(1) Big bubble is present between DM and posterior surface of the corneal stroma. (2) Viscoelastic material is injected into the bubble cavity and the bubble starts to expand. (3) Viscoelastic material is injected continuously within the bubble cavity and the bubble continues to expand. (4) The border of the expanding bubble reaches the trephination wound and the DM is detached completely within the trephination wound area. (5) The overlying corneal stromal tissue is excised leaving the bare DM surface throughout the trephination wound area.
In one patient, no big bubble formed after several attempts at air injection. In this case, we performed deep lamellar dissection with a crescent knife to the pre-Descemet level. We recognized a tiny bubble, measuring about 2 × 2 mm, at the DM–stroma interface. Under high microscopic magnification, we injected the viscoelastic material after inserting the tip of a 27-gauge needle attached to the viscoelastic syringe into the bubble; we then succeeded in creating an expanding bubble and continued as described above. Topical chloramphenicole drops and betamethasone drops were started at the next day following surgery four times a day. We followed the patients closely until complete epithelial healing (usually 5 days). In case of delayed epithelialization of the cornea, we used bandage soft lenses to promote epithelial healing. Topical preservative free lubricants were used as necessary. Topical antibiotics were discontinued after complete epithelialization of the cornea and topical steroids were tapered gradually and discontinued at the third postoperative month. Follow-up visits were at 2 weeks after surgery and then at monthly intervals for the next 4 months. Follow-up visits beyond that time were every 2 months until 1 year after surgery. We did not face any loose suture requiring replacement in the 4 postoperative months in our patients. After 4 months postoperatively, we removed corneal sutures selectively at the follow-up visits with the guide of computerized corneal topography and retinoscopy.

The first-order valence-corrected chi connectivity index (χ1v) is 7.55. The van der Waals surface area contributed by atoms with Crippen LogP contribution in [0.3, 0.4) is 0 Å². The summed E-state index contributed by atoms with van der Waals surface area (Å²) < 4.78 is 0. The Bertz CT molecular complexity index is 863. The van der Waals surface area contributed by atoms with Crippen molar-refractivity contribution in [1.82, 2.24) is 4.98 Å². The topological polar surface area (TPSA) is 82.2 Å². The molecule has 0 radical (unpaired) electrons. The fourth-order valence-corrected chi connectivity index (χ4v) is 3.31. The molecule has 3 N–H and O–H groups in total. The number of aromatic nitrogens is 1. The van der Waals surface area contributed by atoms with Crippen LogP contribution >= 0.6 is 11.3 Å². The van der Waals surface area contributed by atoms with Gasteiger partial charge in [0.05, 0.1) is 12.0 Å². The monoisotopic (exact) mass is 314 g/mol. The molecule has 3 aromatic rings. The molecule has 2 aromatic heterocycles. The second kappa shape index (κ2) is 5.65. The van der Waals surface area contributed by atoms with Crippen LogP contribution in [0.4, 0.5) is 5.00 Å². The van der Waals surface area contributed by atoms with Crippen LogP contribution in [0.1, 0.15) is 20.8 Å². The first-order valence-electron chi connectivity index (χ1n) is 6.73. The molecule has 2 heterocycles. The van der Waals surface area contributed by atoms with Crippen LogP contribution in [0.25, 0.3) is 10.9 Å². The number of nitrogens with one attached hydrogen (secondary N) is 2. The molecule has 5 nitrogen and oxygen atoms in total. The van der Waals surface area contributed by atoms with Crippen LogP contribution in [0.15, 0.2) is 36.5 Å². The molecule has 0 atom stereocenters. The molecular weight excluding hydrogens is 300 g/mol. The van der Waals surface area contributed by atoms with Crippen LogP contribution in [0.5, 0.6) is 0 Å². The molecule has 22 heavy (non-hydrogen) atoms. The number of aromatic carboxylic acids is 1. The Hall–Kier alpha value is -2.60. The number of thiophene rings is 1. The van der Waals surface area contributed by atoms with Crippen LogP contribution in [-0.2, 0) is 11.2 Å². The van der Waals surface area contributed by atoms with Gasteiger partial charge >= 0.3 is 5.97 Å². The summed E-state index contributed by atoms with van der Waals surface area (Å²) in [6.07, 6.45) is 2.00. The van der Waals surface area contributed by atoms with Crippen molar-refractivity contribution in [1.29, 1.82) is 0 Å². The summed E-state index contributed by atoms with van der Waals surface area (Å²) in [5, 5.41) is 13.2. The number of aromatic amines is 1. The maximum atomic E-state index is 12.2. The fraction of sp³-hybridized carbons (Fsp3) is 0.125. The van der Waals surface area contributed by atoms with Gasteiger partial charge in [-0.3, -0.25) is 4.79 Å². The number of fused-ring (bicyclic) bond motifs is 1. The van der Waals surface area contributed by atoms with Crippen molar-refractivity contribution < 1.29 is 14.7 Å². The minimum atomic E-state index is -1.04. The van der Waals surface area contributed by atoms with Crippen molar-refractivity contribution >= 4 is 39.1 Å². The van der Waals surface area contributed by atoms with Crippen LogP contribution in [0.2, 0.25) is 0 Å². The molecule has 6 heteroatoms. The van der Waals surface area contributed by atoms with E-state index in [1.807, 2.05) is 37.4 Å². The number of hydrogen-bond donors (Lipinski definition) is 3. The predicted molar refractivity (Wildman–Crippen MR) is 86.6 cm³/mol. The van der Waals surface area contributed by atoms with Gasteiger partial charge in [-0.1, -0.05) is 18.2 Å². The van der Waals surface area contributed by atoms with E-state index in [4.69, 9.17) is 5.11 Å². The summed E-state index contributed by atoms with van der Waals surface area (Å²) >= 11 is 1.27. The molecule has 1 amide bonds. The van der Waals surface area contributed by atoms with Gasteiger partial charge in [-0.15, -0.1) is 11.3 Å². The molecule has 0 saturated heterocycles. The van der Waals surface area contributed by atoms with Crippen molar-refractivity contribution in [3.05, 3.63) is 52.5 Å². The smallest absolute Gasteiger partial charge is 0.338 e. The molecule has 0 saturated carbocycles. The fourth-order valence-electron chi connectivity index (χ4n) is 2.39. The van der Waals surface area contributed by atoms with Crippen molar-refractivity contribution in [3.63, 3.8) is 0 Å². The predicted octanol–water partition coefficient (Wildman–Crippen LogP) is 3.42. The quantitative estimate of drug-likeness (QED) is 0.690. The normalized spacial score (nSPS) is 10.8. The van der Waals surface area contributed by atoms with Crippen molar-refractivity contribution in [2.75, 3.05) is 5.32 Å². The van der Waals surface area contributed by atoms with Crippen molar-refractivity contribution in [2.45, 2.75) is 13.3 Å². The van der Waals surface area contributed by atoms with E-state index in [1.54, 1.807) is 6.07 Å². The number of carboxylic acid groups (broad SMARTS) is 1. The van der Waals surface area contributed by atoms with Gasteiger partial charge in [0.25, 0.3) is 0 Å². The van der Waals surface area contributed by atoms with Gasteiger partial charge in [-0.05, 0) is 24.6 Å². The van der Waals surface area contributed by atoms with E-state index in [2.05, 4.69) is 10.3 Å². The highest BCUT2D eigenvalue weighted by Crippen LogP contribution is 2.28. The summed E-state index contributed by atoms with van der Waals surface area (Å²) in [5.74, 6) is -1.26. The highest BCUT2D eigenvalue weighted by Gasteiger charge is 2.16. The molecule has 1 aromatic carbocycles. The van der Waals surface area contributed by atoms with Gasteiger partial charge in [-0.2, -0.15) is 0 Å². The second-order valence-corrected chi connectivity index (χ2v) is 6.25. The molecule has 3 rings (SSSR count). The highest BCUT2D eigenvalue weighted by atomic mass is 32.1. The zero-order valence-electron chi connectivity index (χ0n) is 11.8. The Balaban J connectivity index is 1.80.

The mean age of the nine patients was 23.55 years (range: 19–27 years); 55.5% of the patients were men. Of the treated eyes 66.6% were right and 33.4% were left. The corneal disorder was keratoconus in all patients. Bare DM was exposed to the full extent within the trephination wound margins in all cases. The diameter of the big bubble varied in our cases. We recorded the horizontal diameter of the air bubble after evacuating the aqueous fluid from the anterior chamber and revealing the sunny-side up appearance of the bubble. The diameters of the air bubbles ranged from 2 to 7 mm (mean, 5.78 mm; Table 1). The follow-up period ranged from 12 to 16 months. The corneal sutures had been removed in all patients until the last follow-up visit. We did not observe any retained viscoelastic material in our cases. Preoperatively, the BSCVA ranged from 1.3 to 0.5 log MAR (median, 1 log MAR). The BSCVA at the last follow-up visit ranged from 0.5 to 0.1 log MAR (median, 0.3 log MAR). The increase of the postoperative BSCVA compared with the preoperative BSCVA was statistically significant (P=0.0010. The preoperative mean keratometric readings ranged from 48.7 to 60.1 diopters (mean, 55.1 diopters) and the postoperative readings ranged from 42.7 to 45.9 diopters (mean, 45.74 diopters); this decrease was statistically significant (P=0.008). In addition, we found that eyes with various preoperative mean keratometric readings changed to eyes with similar postoperative mean keratometric measurements. The preoperative and postoperative ECCs ranged from 2620 to 3100 cells (mean, 2830 cells) and 2320 to 2990 cells (mean, 2733 cells), respectively; these differences were not statistically significant (P=0.53). However any dimpling of the cornea into the anterior chamber may cause some endothelial cell damage and it is prudent to protect endothelial cells by all possible means.